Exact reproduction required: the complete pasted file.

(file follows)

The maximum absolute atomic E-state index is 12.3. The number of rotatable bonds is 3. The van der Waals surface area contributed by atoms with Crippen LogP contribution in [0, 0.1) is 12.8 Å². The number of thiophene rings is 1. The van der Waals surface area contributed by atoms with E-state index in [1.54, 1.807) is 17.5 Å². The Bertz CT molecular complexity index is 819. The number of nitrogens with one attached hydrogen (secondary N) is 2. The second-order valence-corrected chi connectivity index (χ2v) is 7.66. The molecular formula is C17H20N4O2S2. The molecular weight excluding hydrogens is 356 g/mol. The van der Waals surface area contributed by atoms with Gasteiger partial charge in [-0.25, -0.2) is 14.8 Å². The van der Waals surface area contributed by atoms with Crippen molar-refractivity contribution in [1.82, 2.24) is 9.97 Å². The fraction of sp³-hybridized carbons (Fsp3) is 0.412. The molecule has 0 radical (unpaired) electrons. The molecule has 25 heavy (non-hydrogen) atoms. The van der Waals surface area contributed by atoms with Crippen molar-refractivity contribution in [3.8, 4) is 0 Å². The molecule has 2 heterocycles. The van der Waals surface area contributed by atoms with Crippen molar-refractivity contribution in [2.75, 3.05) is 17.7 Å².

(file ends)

The maximum absolute atomic E-state index is 12.3. The number of rotatable bonds is 3. The van der Waals surface area contributed by atoms with Crippen LogP contribution in [0, 0.1) is 12.8 Å². The number of thiophene rings is 1. The van der Waals surface area contributed by atoms with E-state index in [1.54, 1.807) is 17.5 Å². The Bertz CT molecular complexity index is 819. The number of nitrogens with one attached hydrogen (secondary N) is 2. The second-order valence-corrected chi connectivity index (χ2v) is 7.66. The molecular formula is C17H20N4O2S2. The molecular weight excluding hydrogens is 356 g/mol. The van der Waals surface area contributed by atoms with Gasteiger partial charge in [-0.25, -0.2) is 14.8 Å². The van der Waals surface area contributed by atoms with Crippen molar-refractivity contribution in [1.82, 2.24) is 9.97 Å². The fraction of sp³-hybridized carbons (Fsp3) is 0.412. The molecule has 0 radical (unpaired) electrons. The molecule has 25 heavy (non-hydrogen) atoms. The van der Waals surface area contributed by atoms with Crippen molar-refractivity contribution in [3.8, 4) is 0 Å². The molecule has 2 heterocycles. The van der Waals surface area contributed by atoms with Crippen molar-refractivity contribution in [2.75, 3.05) is 17.7 Å².